Bayesian model of Hamilton Depression Rating Score (HDRS) with memantine augmentation in bipolar depression
Article first published online: 5 FEB 2013
© 2012 The Authors. British Journal of Clinical Pharmacology © 2012 The British Pharmacological Society
British Journal of Clinical Pharmacology
Special Issue: Nutraceuticals Themed Section
Volume 75, Issue 3, pages 791–798, March 2013
How to Cite
Stevens, J., Bies, R. R., Shekhar, A. and Anand, A. (2013), Bayesian model of Hamilton Depression Rating Score (HDRS) with memantine augmentation in bipolar depression. British Journal of Clinical Pharmacology, 75: 791–798. doi: 10.1111/j.1365-2125.2012.04398.x
- Issue published online: 5 FEB 2013
- Article first published online: 5 FEB 2013
- Accepted manuscript online: 30 JUL 2012 09:49PM EST
- Manuscript Accepted: 13 JUL 2012
- Manuscript Received: 9 APR 2012
- the Indiana Clinical and Translational Sciences Institute (CTSI)
- National Institutes of Health, National Center for Advancing Translational Sciences, Clinical and Translational Sciences Award. Grant Number: TR000006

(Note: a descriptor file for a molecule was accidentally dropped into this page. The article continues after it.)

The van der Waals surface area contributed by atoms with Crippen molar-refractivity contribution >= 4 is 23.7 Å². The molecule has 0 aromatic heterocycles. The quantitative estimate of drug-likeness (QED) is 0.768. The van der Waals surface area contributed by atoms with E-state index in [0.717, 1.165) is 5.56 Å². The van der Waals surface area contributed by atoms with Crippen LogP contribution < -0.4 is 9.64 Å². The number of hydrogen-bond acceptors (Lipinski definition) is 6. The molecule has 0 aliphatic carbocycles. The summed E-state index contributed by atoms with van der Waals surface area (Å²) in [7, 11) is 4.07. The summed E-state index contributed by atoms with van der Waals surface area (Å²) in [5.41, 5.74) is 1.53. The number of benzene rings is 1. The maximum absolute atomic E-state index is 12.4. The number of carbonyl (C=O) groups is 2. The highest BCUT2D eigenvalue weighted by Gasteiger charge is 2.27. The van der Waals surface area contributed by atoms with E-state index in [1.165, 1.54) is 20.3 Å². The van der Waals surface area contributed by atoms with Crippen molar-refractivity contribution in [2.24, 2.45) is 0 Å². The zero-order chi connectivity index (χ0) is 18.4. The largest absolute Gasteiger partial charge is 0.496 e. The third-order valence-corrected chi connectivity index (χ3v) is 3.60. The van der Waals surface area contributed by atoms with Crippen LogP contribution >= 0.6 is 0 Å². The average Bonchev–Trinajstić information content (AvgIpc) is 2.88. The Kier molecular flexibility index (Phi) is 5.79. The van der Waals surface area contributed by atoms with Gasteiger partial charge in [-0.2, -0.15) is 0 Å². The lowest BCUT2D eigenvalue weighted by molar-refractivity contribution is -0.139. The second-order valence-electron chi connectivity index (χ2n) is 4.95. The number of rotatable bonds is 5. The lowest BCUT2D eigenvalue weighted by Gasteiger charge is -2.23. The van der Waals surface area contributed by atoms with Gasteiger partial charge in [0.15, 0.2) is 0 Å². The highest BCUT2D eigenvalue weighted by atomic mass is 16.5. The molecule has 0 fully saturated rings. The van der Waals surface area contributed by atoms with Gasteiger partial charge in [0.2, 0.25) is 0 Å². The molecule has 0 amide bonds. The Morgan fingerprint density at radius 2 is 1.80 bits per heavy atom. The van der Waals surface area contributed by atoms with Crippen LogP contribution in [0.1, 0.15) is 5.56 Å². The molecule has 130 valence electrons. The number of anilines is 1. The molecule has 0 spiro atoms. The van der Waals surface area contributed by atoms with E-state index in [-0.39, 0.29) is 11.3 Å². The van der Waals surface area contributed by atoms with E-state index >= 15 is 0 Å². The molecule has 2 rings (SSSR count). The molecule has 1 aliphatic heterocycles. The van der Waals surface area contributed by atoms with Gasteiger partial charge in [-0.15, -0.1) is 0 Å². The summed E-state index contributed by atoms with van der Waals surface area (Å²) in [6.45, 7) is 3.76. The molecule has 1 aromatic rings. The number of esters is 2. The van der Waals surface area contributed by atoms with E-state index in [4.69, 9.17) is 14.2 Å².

- Bayesian analysis;
- bipolar depression;
- mathematical model;
- population dynamics
Presynaptic and post-synaptic glutamatergic modulation is associated with antidepressant activity that takes several weeks to reach a maximal full effect. Limiting mood elevating effects after single drug administration may be the result of compensatory synaptic processes. Therefore, using augmentation treatment with agents having presynaptic and post-synaptic effects on the glutamatergic system, this study aims to evaluate the effect of augmentation therapy on the rate of change in mood elevation in patients with bipolar depression.
In a pilot study, 29 outpatients with bipolar depression on a stable lamotrigine dose regimen received placebo or memantine pills daily (titrated up by 5 mg week–1 to 20 mg) in a randomized, double-blind, parallel group, 8 week study. Patients were evaluated weekly using the 17-item Hamilton Depression Rating Score (HDRS) and all data were analyzed simultaneously. Linear, exponential, maximal effect, Gompertz and inverse Bateman functions were evaluated using a Bayesian approach population pharmacodynamic model framework. In these models, differences in parameters were examined across the memantine and placebo augmentation groups.
A Gompertz function with a treatment switch on the parameter describing the speed of HDRS decline (γ, 95% confidence interval [CI]) best described the data (γmemantine = 1.8, 95% CI 0.9, 3.6), γplacebo = 1.2, 95% CI 0.5, 3.5)). Between subject variability was identified on baseline HDRS (2.9, 95% CI 1.5, 4.4) and amplitude of score improvement (4.3, 95% CI 2.7, 6.5).
This pharmacodynamic approach identified an increased speed of response after memantine augmentation, compared with placebo augmentation in bipolar depression patients.